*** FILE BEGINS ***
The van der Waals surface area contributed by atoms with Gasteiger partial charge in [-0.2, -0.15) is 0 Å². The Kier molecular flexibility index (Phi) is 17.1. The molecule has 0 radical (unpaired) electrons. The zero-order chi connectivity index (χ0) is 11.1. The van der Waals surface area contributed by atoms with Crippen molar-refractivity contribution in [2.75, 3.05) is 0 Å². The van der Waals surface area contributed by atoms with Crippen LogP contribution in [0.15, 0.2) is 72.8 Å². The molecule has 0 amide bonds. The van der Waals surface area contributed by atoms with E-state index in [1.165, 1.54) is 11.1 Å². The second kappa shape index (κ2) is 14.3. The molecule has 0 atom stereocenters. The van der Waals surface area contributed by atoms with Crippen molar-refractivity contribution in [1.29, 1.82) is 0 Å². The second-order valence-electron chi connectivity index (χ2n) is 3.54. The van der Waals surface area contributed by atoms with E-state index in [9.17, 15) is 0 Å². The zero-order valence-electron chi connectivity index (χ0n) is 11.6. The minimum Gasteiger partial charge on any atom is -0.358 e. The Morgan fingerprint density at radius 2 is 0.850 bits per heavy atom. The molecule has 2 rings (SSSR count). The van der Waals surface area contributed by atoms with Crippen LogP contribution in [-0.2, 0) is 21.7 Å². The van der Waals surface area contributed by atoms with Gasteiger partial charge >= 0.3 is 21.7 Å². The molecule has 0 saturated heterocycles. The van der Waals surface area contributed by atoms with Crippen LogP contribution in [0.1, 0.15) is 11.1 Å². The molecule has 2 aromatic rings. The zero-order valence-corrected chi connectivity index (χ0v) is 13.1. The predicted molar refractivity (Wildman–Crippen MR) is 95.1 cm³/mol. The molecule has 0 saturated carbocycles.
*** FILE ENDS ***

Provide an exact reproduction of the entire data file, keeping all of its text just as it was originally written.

The van der Waals surface area contributed by atoms with Gasteiger partial charge in [-0.2, -0.15) is 0 Å². The Kier molecular flexibility index (Phi) is 17.1. The molecule has 0 radical (unpaired) electrons. The zero-order chi connectivity index (χ0) is 11.1. The van der Waals surface area contributed by atoms with Crippen molar-refractivity contribution in [2.75, 3.05) is 0 Å². The van der Waals surface area contributed by atoms with Crippen LogP contribution in [0.15, 0.2) is 72.8 Å². The molecule has 0 amide bonds. The van der Waals surface area contributed by atoms with E-state index in [1.165, 1.54) is 11.1 Å². The second kappa shape index (κ2) is 14.3. The molecule has 0 atom stereocenters. The van der Waals surface area contributed by atoms with Crippen molar-refractivity contribution in [1.29, 1.82) is 0 Å². The second-order valence-electron chi connectivity index (χ2n) is 3.54. The van der Waals surface area contributed by atoms with E-state index in [9.17, 15) is 0 Å². The zero-order valence-electron chi connectivity index (χ0n) is 11.6. The minimum Gasteiger partial charge on any atom is -0.358 e. The Morgan fingerprint density at radius 2 is 0.850 bits per heavy atom. The molecule has 2 rings (SSSR count). The van der Waals surface area contributed by atoms with Crippen LogP contribution in [-0.2, 0) is 21.7 Å². The van der Waals surface area contributed by atoms with Gasteiger partial charge >= 0.3 is 21.7 Å². The molecule has 0 saturated heterocycles. The van der Waals surface area contributed by atoms with Crippen LogP contribution in [0.1, 0.15) is 11.1 Å². The molecule has 2 aromatic rings. The zero-order valence-corrected chi connectivity index (χ0v) is 13.1. The predicted molar refractivity (Wildman–Crippen MR) is 95.1 cm³/mol. The molecule has 0 saturated carbocycles.